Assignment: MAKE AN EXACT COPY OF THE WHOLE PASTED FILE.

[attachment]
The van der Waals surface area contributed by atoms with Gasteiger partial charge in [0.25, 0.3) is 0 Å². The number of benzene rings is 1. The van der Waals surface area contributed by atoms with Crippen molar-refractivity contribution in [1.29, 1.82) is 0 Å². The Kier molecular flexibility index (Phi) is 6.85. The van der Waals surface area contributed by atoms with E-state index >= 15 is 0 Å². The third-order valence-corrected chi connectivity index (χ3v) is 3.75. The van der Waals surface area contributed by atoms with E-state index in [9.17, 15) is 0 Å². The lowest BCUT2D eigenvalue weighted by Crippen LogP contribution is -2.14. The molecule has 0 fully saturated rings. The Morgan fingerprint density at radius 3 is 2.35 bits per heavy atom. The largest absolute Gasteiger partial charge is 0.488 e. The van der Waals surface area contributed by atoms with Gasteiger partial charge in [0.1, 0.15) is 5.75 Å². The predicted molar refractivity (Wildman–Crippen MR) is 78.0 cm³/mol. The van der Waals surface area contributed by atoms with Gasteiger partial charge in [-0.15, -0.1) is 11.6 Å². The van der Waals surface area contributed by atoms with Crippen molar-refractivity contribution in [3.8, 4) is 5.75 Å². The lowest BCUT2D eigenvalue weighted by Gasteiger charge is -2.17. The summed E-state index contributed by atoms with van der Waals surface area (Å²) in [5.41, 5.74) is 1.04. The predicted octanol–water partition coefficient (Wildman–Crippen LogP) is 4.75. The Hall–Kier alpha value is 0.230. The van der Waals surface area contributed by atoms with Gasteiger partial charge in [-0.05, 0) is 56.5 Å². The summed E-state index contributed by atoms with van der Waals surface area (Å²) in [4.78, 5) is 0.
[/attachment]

The van der Waals surface area contributed by atoms with Gasteiger partial charge in [0.25, 0.3) is 0 Å². The number of benzene rings is 1. The van der Waals surface area contributed by atoms with Crippen molar-refractivity contribution in [1.29, 1.82) is 0 Å². The Kier molecular flexibility index (Phi) is 6.85. The van der Waals surface area contributed by atoms with E-state index >= 15 is 0 Å². The third-order valence-corrected chi connectivity index (χ3v) is 3.75. The van der Waals surface area contributed by atoms with E-state index in [9.17, 15) is 0 Å². The lowest BCUT2D eigenvalue weighted by Crippen LogP contribution is -2.14. The molecule has 0 fully saturated rings. The Morgan fingerprint density at radius 3 is 2.35 bits per heavy atom. The largest absolute Gasteiger partial charge is 0.488 e. The van der Waals surface area contributed by atoms with Gasteiger partial charge in [0.1, 0.15) is 5.75 Å². The predicted molar refractivity (Wildman–Crippen MR) is 78.0 cm³/mol. The van der Waals surface area contributed by atoms with Gasteiger partial charge in [-0.15, -0.1) is 11.6 Å². The van der Waals surface area contributed by atoms with Crippen molar-refractivity contribution in [3.8, 4) is 5.75 Å². The lowest BCUT2D eigenvalue weighted by Gasteiger charge is -2.17. The summed E-state index contributed by atoms with van der Waals surface area (Å²) in [5.41, 5.74) is 1.04. The predicted octanol–water partition coefficient (Wildman–Crippen LogP) is 4.75. The Hall–Kier alpha value is 0.230. The van der Waals surface area contributed by atoms with Gasteiger partial charge in [-0.05, 0) is 56.5 Å². The summed E-state index contributed by atoms with van der Waals surface area (Å²) in [4.78, 5) is 0.